“Don’t touch that! I’m not buying candy for you. I’m not kidding, don’t make me count… One… Two… Don’t make me get to three. You seriously don’t want me to get to three!” cried the mother of the two-year-old in the checkout line, her voice rising an octave higher with each threat.
Does this scenario sound familiar? We have all heard that mother. And maybe you have also been that mother? Have you found yourself embarrassed by the judgmental stares of onlookers as you coaxed or, through clenched teeth, pleaded with your child to comply? Then to prevent further public humiliation, have you given in to your toddler’s demands?
Before I was a mother, I arrogantly passed judgment upon moms who seemed unable to control their children. I remember thinking, if I were that child’s mother, I wouldn’t allow such disobedient behavior.
Fantasizing about what kind of mother I would be, I imagined how I would calmly make a request, and my children would respectfully comply. But it had never occurred to me how I would teach my children to respect me. I just assumed I would figure out my parenting skills as I went along. Talk about naive!
After I had my first child, I became humbly aware of how unprepared I was to be a mother. Intimidated by this new role of motherhood, I asked the Lord to send a godly mentor who could help guide me through this daunting responsibility.
Shortly after I prayed, the Lord brought my friend Molly, and her husband Vaughn, into our lives. One afternoon Vaughn and Molly, along with their three young children, joined us for lunch at my in-laws’ house.
While my husband visited with Vaughn, his four-year-old son, Adam, reached up to touch a valuable figurine that was displayed on a shelf. Discerning Adam’s intent, Vaughn calmly said, “Adam, please don’t touch that.”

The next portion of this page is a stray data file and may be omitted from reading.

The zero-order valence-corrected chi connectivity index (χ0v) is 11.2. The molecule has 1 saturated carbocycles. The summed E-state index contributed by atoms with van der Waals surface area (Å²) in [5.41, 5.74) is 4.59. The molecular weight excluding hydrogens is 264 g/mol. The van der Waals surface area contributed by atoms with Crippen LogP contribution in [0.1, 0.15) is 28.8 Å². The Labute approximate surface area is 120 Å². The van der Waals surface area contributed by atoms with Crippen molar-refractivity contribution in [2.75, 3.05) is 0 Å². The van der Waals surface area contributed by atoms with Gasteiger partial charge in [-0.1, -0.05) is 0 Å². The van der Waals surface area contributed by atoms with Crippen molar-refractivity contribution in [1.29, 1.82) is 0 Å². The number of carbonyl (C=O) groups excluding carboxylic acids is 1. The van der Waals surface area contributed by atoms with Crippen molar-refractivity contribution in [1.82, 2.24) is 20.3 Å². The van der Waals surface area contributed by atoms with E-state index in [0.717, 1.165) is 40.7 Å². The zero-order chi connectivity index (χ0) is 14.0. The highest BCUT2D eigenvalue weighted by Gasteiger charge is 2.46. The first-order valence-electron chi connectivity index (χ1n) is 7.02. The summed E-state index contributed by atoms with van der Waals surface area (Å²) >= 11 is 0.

Then, without skipping a beat, Vaughn resumed talking with my husband. Adam carefully pulled his hand back and stood looking at the figurine without touching it.
My husband, Steve, and I were in awe. Vaughn had not raised his voice. He did not hover over his son to make sure he would not touch the figurine. He fully expected Adam to respond in obedience. And he did!
Steve said, “How’d you do that? How’d you get him to obey like that? Without raising your voice, or making any threats?”
Vaughn responded, “We trained him not to touch things without permission.”
That day, we asked Vaughn and Molly to mentor us as parents. As my husband and I spent time with our mentors, what intrigued us most was how much they delighted in their children. Everyone in their family genuinely loved and enjoyed each other’s company. Vaughn and Molly had somehow instilled within their kids a loving respect for their parents, their siblings, and for God. Their godly example established our trust in their parental instruction.*
Do you have a godly mentor to help you become the mom you had hoped you would be? Do you know that God reveals his apprenticeship plan for moms in Titus 2:3-4 where the Apostle Paul says:
[Older Women] are to teach what is good, and so train the young women to love their husbands and children.
If you do not have a godly role model in your life, it’s time that you get serious about finding one. Begin, like I did as a young mom, by praying for God to bring to you an older, godly, women who will teach you from the Bible, and her own life experiences how to love your kids enough to help them learn to be the kind, loving, respectful people you had dreamed they would be.
*Excerpt: Moms Raising Sons to Be Men -a personal mentor for women who are raising the next generation of godly men.